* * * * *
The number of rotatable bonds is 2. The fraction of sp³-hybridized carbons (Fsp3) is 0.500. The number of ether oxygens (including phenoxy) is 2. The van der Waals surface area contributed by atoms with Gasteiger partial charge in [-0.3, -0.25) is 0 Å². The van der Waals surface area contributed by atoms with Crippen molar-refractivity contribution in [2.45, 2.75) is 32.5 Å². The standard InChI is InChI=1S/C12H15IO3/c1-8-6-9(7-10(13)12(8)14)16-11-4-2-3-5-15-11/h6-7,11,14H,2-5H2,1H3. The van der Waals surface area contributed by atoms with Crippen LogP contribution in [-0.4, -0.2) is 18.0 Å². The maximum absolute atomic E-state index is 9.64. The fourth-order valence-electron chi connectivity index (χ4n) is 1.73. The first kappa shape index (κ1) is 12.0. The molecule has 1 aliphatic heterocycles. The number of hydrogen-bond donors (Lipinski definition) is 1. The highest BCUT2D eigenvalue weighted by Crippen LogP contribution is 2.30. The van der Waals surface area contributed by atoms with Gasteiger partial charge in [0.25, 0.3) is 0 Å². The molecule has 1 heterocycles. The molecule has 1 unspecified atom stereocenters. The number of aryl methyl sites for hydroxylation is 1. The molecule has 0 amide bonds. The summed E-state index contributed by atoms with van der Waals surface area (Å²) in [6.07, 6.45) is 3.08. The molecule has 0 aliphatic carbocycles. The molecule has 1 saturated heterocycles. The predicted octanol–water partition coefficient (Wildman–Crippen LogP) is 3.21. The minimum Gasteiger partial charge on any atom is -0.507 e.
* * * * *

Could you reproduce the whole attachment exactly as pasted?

The number of rotatable bonds is 2. The fraction of sp³-hybridized carbons (Fsp3) is 0.500. The number of ether oxygens (including phenoxy) is 2. The van der Waals surface area contributed by atoms with Gasteiger partial charge in [-0.3, -0.25) is 0 Å². The van der Waals surface area contributed by atoms with Crippen molar-refractivity contribution in [2.45, 2.75) is 32.5 Å². The standard InChI is InChI=1S/C12H15IO3/c1-8-6-9(7-10(13)12(8)14)16-11-4-2-3-5-15-11/h6-7,11,14H,2-5H2,1H3. The van der Waals surface area contributed by atoms with Crippen LogP contribution in [-0.4, -0.2) is 18.0 Å². The maximum absolute atomic E-state index is 9.64. The fourth-order valence-electron chi connectivity index (χ4n) is 1.73. The first kappa shape index (κ1) is 12.0. The molecule has 1 aliphatic heterocycles. The number of hydrogen-bond donors (Lipinski definition) is 1. The highest BCUT2D eigenvalue weighted by Crippen LogP contribution is 2.30. The van der Waals surface area contributed by atoms with Gasteiger partial charge in [0.25, 0.3) is 0 Å². The molecule has 1 heterocycles. The molecule has 1 unspecified atom stereocenters. The number of aryl methyl sites for hydroxylation is 1. The molecule has 0 amide bonds. The summed E-state index contributed by atoms with van der Waals surface area (Å²) in [6.07, 6.45) is 3.08. The molecule has 0 aliphatic carbocycles. The molecule has 1 saturated heterocycles. The predicted octanol–water partition coefficient (Wildman–Crippen LogP) is 3.21. The minimum Gasteiger partial charge on any atom is -0.507 e.